Money Mailer, LLC v. Wade Brewer

Filing 261

ORDER granting in part Plaintiff's 205 Motion to Compel Discovery. Signed by Judge Robert S. Lasnik.(MW)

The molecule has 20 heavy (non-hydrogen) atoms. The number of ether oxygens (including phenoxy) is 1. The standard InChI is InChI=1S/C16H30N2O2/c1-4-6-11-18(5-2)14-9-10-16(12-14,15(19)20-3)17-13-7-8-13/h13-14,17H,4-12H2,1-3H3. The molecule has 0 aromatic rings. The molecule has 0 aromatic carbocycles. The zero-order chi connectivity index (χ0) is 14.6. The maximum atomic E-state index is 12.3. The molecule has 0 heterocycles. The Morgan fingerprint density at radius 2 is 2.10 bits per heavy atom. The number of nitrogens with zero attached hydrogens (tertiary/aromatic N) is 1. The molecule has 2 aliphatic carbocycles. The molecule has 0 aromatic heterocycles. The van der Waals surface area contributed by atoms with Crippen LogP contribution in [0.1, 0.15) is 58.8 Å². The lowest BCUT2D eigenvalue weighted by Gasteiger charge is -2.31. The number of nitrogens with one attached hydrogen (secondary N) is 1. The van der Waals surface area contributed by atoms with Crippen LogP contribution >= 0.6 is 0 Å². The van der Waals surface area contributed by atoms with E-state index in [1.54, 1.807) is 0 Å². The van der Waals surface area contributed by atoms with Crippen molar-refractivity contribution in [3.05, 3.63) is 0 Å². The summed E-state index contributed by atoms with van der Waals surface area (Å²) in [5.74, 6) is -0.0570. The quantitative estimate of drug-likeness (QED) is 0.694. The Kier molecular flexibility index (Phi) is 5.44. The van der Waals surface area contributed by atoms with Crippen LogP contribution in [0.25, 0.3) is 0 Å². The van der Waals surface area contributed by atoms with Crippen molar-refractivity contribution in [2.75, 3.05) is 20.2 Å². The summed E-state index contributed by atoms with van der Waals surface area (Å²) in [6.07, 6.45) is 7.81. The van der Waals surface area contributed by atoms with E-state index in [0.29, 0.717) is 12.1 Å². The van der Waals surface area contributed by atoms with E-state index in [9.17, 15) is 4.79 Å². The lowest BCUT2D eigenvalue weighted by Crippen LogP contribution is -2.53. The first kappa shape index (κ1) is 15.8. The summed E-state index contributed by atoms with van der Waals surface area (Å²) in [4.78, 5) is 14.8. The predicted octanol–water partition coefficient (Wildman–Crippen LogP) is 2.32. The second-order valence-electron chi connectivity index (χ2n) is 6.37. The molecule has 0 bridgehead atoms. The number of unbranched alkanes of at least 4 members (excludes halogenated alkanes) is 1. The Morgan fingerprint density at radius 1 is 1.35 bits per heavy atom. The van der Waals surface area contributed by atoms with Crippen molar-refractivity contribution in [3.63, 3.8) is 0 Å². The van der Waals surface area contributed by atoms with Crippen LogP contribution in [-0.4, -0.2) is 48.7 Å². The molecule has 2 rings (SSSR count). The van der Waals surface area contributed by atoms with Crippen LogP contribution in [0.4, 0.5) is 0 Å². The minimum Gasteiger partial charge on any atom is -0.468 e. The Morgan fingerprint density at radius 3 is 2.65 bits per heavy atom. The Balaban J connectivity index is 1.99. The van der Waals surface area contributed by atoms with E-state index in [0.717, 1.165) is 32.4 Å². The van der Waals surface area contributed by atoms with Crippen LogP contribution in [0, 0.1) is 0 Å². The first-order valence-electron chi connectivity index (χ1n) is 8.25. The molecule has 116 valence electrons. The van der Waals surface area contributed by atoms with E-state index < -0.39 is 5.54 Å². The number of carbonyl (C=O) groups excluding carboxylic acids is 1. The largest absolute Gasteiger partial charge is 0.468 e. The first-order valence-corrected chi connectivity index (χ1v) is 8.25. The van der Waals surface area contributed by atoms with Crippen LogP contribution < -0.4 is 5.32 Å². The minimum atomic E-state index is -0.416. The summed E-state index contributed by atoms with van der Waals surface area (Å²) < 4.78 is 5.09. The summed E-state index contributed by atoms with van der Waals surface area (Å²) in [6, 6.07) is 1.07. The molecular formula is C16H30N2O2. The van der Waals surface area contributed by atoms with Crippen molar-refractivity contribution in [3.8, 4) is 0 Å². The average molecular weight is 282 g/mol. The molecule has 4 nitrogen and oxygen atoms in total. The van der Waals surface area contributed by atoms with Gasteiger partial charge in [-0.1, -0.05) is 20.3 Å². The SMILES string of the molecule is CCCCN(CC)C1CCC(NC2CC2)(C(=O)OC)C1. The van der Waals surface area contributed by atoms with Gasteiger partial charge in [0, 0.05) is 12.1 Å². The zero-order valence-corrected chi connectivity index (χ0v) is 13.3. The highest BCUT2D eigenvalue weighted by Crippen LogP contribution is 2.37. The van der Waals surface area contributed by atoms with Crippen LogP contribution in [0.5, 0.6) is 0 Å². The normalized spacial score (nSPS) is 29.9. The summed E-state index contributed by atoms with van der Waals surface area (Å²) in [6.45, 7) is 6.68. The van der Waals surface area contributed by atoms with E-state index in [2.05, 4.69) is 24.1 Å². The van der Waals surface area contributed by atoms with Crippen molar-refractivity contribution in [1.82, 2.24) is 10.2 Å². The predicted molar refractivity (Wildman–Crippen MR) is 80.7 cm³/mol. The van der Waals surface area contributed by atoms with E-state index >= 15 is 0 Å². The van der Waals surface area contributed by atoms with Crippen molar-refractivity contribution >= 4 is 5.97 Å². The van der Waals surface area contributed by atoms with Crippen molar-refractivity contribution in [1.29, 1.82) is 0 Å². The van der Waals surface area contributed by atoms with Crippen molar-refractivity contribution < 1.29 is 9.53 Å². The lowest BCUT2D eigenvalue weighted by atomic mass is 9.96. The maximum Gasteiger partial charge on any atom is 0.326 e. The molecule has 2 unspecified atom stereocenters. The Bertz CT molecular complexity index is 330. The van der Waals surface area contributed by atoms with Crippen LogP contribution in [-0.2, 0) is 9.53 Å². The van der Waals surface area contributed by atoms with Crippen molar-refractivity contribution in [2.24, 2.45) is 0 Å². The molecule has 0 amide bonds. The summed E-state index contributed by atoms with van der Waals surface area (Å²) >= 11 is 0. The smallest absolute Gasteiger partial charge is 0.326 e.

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1 2 3 4 5 UNITED STATES DISTRICT COURT WESTERN DISTRICT OF WASHINGTON AT SEATTLE 6 7 8 MONEY MAILER, LLC, Plaintiff, 9 10 11 12 v. WADE G. BREWER, Defendant. NO. C15-1215RSL ORDER GRANTING IN PART MONEY MAILER’S MOTION TO COMPEL COMMUNICATIONS WITH CHUCK GOURLEY 13 14 15 This matter comes before the Court on Money Mailer’s “Second Motion to Compel 16 Discovery” (Dkt. # 205) and Brewer’s “Cross Motion for Protective Order” (Dkt. # 215). Money 17 Mailer seeks to discover all communications between Brewer and Charles “Chuck” Gourley, 18 Brewer’s longtime friend and the Money Mailer franchise owner who introduced Brewer to 19 20 21 22 Money Mailer and acted as his adviser regarding the franchise. Gourley has information regarding Brewer’s interest in, knowledge of, and negotiations for a Money Mailer franchise, advised Brewer how to make the franchise profitable, and was in fairly constant communication 23 with Brewer as his relationship with Money Mailer deteriorated and litigation ensued. Brewer 24 asserts that he has produced all relevant, non-privileged communications between himself and 25 Gourley (approximately 420 communications), withholding communications that were 26 27 28 potentially responsive but were irrelevant because they “deal with the minutia of life commonly ORDER GRANTING IN PART MONEY MAILER’S MOTION TO COMPEL - 1 1 discussed amongst friends,” and providing a privilege log of communications withheld under an 2 attorney/client, work product, and/or joint defense privilege. Dkt. # 215 at 2. 3 Having reviewed the memoranda, declarations, and exhibits submitted by the parties, the 4 5 Court finds as follows: 6 A. Relevance 7 Brewer’s general relevance objection, pursuant to which he has withheld communications 8 9 10 11 12 that are responsive but irrelevant, is overruled. While there are undoubtedly emails and texts with Gourley that discuss their favorite Facebook quiz or travel arrangements or other “minutia” having nothing to do with the claims or defenses asserted in this litigation, those communications are not at issue here: they need not be produced because they are not responsive 13 to Money Mailer’s discovery requests. Money Mailer seeks communications regarding the 14 franchise and/or Money Mailer, and Brewer offers no explanation for why communications that 15 touch on those topics are not relevant. Unless a communication involves only the minutia of a 16 17 18 19 friendship - and not the franchise and/or Money Mailer - the presumption is that it is relevant and Brewer has not overcome that presumption. Brewer alternatively argues that communications with Gourley regarding the franchise 20 and/or Money Mailer after the inception of the franchise are irrelevant because Brewer has 21 waived his claim for lost profits. Brewer claims that Money Mailer sold him a franchise by 22 misrepresenting its potential for profit, arguing that a Money Mailer franchise is simply not 23 24 25 26 27 28 viable. He also seeks damages. Gourley has (or is reasonably believed to have) information relevant to what Brewer knew when entering into the franchise, how Brewer managed (or mismanaged) the franchise, and whether Brewer’s losses were caused by acts or conduct ORDER GRANTING IN PART MONEY MAILER’S MOTION TO COMPEL - 2 1 unrelated to Money Mailer. Defendant’s unilateral decision to abandon his claim for lost profits 2 does not make his communications with Gourley irrelevant. 3 Finally, Brewer argues that his communications with Gourley after Brewer’s franchise 4 5 terminated on August 4, 2015, are not relevant. There is every reason to believe that Gourley and 6 Brewer continued to discuss the events giving rise to this case, potential legal claims against 7 Money Mailer, Money Mailer’s potential defenses, etc. The existence of a twenty-five page 8 privilege log, 80% of which reflects communications that occurred post-termination, essentially 9 10 11 12 13 proves the point. These communications may contain reflections on past events, reveal the existence of relevant documents, or contain party admissions. Any reasonable counsel would want to know what the opposing party is telling his friend and business adviser about an ongoing dispute: the communications are undoubtedly relevant. The issue is whether they are privileged. 14 B. Attorney/Client, Work Product, and Joint Defense Privileges 15 The day after Money Mailer filed its motion to compel, Brewer produced a twenty-five 16 17 18 19 page privilege log. The first two pages list documents identified as “Legal Research” or “Attorney Notes” and state that the basis for withholding the documents is the work product doctrine.1 Brewer’s counsel at the time states that these documents reflect her legal research or 20 were prepared at her direction in the spring and summer of 2015. These twenty documents need 21 not be produced.2 22 Brewer claims the attorney/client privilege protects from disclosure communications 23 24 1 25 2 26 27 28 One entry is described as “Prepared in anticipation of litigation.” Dkt. # 220-1 at 2. To the extent Brewer withheld additional communications with Gourley based on the attorney/client privilege, Dkt. # 220-1 at 5, he has not provided sufficient information regarding those communications to show that the privilege applies. ORDER GRANTING IN PART MONEY MAILER’S MOTION TO COMPEL - 3 1 between Brewer and Gourley between March 2015 and July 2018. Brewer argues that these 2 communications were part of a joint defense or common interest agreement through which 3 Gourley and Brewer were evaluating, defending, and/or pursuing claims arising from their 4 5 respective Money Market franchises. The joint defense privilege expands application of the 6 attorney/client privilege and the work product doctrine by relaxing the requirement that a 7 communication be made in confidence. It essentially prevents waiver of the privilege where 8 confidential communications are shared between parties and counsel involved in a joint defense 9 10 11 12 or having a common interest. Griffith v. Davis, 161 F.R.D. 687, 692 (C.D. Cal. 1995); Metro Wastewater Reclamation v. Continental Cas., 142 F.R.D. 471, 478 (D. Colo. 1992) (explaining that the allied lawyer doctrine, is “merely an extension of the attorney-client privilege and the 13 work-product doctrine.”). The doctrine protects communications only when the communications 14 are part of an “on-going and joint effort to set up a common defense strategy.” Eisenberg v. 15 Gagnon, 766 F.2d 770, 787 (3rd Cir. 1985). See U.S. v. Schwimmer, 872 F.2d 237, 243 (2nd Cir. 16 17 18 19 1989) (explaining that “[o]nly those communications made in the course of an ongoing common enterprise and intended to further the enterprise are protected.”). Where a “joint defense effort or strategy has been decided upon and undertaken by the parties and their respective counsel,” 20 communications may be deemed privileged whether litigation has been commenced against both 21 parties or not. Schwimmer, 892 F.2d at 244. 22 23 24 25 26 27 28 The evidence submitted by Brewer with regards to the establishment and continuation of an ongoing common enterprise is remarkably thin. The privilege log describes communications between Brewer and Gourley as “email communication regarding litigation,” Dkt. # 220-1 at 5, or “text discussion regarding franchisee rights,” Dkt. # 220-1 at 6. Neither of these descriptions ORDER GRANTING IN PART MONEY MAILER’S MOTION TO COMPEL - 4 1 suggests that the documents reveal privileged communications or that the exchanges were made 2 pursuant to perceived common interests. Neither Brewer nor Gourley has provided a declaration 3 regarding their understanding of the context in which these communications were made. 4 5 Attorney Leslie Schwaebe Akins has submitted two declarations stating (a) that Brewer and 6 Gourley approached her in the spring of 2015 with concerns regarding their Money Mailer 7 franchises (Dkt. # 217 at ¶ 2) and (b) that she continues to represent Brewer in this litigation 8 (Dkt. # 217 at ¶ 3; Dkt. # 226 at ¶ 1). Ms. Akins never expressly states that she represented both 9 10 11 12 Brewer and Gourley, how long that representation lasted, or that the clients agreed or intended to pursue a joint strategy with regards to Money Mailer, but offers to provide additional detail regarding her representation for in camera review. Dkt. # 217 at ¶ 2. Even if these deficiencies 13 can be remedied, there is no indication that Brewer and Gourley communicated between June 14 2016 and July 2018 - more than a year after they consulted with Ms. Akins - in the context of a 15 joint defense effort or that their communications during that time meet the other requirements of 16 the attorney/client privilege or the work product doctrine. 17 18 19 For all of the foregoing reasons, Money Mailer’s motion to compel is GRANTED in part. 20 Brewer shall produce documents withheld as “potentially responsive but irrelevant” and all 21 communications between Brewer and Gourley withheld on the ground of common interest 22 privilege. Brewer shall, within fourteen days of the date of this Order, either withdraw the claim 23 24 25 26 27 28 of attorney/client privilege asserted as to the five documents listed at Dkt. # 220-1 at 5 or produce them for in camera review. Brewer may submit with his in camera submission a more detailed declaration from Ms. Akins in support of a continuing claim of privilege with regards to ORDER GRANTING IN PART MONEY MAILER’S MOTION TO COMPEL - 5 1 those five documents. 2 3 Dated this 15th day of April, 2020. 4 A 5 Robert S. Lasnik United States District Judge 6 7 8 9 10 11 12 13 14 15 16 17 18 19 20 21 22 23 24 25 26 27 28 ORDER GRANTING IN PART MONEY MAILER’S MOTION TO COMPEL - 6